6 steps to start planning when the future is uncertain

Even when the world has been turned upside down, take proactive steps towards a new desired state 


Randy is an Executive Fellow at LaMarsh Global and a Senior Change Advisor at The Kesterson Group.  Connect with Randy on LinkedIn  or read more about his background at  www.randykesterson.com. 


86% of the people I’ve talked to recently told me that their organization’s current state has changed substantially in the last 12 weeks.  

Only 18% of these people said their organization has started to consider a new desired future state. Many indicated they are currently in a “planning fog” – they simply cannot see far enough into the future with any certainty. They’re not planning for the future…not yet anyway. 

What can we do when our world has been turned upside down, we need to develop a plan, and yet we’re still “in the fog” with regard to visibility into the future?  

Proactive steps to get back on track 

Here are six steps to proactively begin planning, even when the future is clouded with uncertainties.  

Step 1: Redefine your current state  

Review your current situation. Assess the current state of your organization (or business unit or department) in terms of structure, process, people, culture and key metrics. The Managed Change methodology for change management defines each element as:  

  • Structure: Geography, organization, systems 
  • Process: The way we do work 
  • People: Skills and competencies 
  • Culture: Beliefs, behaviors, rules (written and unwritten)  
  • Key Metrics: Key measures for this part of the business  

Step 2: Identify the possible scenarios 

Define three scenarios for your business environment: 

  1. Downside case 
  2. Most likely case 
  3. Upside case 

If you need help with this, organizations like McKinsey & Company have done a great job defining planning scenarios for many industries while in the midst of the COVID-19 pandemic. Be careful when defining the scenarios so that your downside case is not the absolute worst possible case, nor is your upside case the best possible conceivable outcome.  

Step 3: Revisit your desired state 

Revisit where you intend to take your organization (or your business unit, or your department) in the next few years. Again, think in terms of structure, process, people, culture and key metrics.  

Step 4: Identify the key gaps 

Now stand back and compare your revised current state to your new desired future state. What are the key gaps that need to be addressed? What are the projects that will help you close these gaps?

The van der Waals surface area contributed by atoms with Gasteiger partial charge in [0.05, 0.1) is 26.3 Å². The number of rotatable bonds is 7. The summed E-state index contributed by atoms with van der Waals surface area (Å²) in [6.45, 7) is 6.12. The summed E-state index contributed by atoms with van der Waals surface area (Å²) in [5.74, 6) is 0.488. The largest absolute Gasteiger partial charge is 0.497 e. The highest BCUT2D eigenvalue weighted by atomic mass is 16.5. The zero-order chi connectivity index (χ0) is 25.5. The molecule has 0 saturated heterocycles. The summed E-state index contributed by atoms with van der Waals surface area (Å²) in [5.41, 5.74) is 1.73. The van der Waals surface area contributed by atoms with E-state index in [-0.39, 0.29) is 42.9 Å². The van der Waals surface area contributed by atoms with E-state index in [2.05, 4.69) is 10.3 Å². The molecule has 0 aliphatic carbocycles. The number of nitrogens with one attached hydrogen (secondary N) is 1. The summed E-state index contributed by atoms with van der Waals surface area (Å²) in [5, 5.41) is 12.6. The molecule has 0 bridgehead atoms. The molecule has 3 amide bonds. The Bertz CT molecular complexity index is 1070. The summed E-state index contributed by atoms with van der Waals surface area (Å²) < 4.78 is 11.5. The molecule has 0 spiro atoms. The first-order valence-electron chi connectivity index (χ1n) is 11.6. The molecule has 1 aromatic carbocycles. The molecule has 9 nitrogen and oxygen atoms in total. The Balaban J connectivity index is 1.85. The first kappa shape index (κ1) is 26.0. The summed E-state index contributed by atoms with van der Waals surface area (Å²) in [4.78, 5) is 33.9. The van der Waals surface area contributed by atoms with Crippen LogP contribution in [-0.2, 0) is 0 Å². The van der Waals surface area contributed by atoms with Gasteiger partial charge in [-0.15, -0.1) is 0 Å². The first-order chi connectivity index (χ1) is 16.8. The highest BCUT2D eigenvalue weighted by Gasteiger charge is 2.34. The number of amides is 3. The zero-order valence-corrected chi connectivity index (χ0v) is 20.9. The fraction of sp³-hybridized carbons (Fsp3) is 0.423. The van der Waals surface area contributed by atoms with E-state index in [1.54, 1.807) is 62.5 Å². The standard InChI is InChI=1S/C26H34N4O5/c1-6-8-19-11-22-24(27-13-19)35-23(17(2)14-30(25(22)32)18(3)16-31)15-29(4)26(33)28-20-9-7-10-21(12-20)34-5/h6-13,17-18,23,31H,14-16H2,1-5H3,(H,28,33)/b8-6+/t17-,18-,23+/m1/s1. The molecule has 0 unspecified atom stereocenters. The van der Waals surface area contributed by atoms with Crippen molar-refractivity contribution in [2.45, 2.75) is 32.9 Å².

Step 5: Reconsider your project portfolio 

Now it’s time to revisit your portfolio of projects. Given the key gaps identified that separate the revised current state from the new desired state, what changes need to be made to your project portfolio?  

Consider projects now in-flight and those planned for launch. These can be difficult decisions, but often needed. 

  • Which projects should be canceled?  
  • Which projects should be placed on hold?  
  • Which projects need to be given top priority right now?  
  • What new projects should be considered for launch?  

Step 6: Evaluate project risk 

Critical projects (those in-flight and those about to be launched) should be evaluated for project risk by someone skilled in a proven change management methodology. Resistance to change can significantly impede project outcomes, increase the time required to complete the project, and cause project budget overruns.  

A prediction for the future 

By following these six steps, your organization can begin to plan and then move ahead, even when shrouded in a dense fog.  

I predict that organizations will emerge from this period in history in three categories:  

  1. Thrivers 
  2. Survivors 
  3. Expirers 

Thrivers will emerge from the pandemic stronger than before. Survivors will emerge weaker than before, but still afloat as a business. Expirers will not emerge; they will be out of business.  

Those organizations that take proactive steps now to plan and then move forward – in spite of a lack of a crystal clear path ahead – will increase the likelihood that they will be thrivers or survivors in the post COVID-19 world.


About Randy Kesterson 

Randy Kesterson early retired from executive roles in industry and he works as a senior change advisor at The Kesterson Group, founded in 2013. Randy helps organizations improve (and demonstrate) the ROI from their change management initiatives and he coaches leaders and executives on improving their sponsorship of change.  

Randy has written and published two books about strategy deployment and change management. 

He lives in Davidson, NC with his wife Susan, their twelve-year-old son Chase, and Petey Smalz, their one-year-old French bulldog. 

For more information about Randy’s background, see RandyKesterson.com.  

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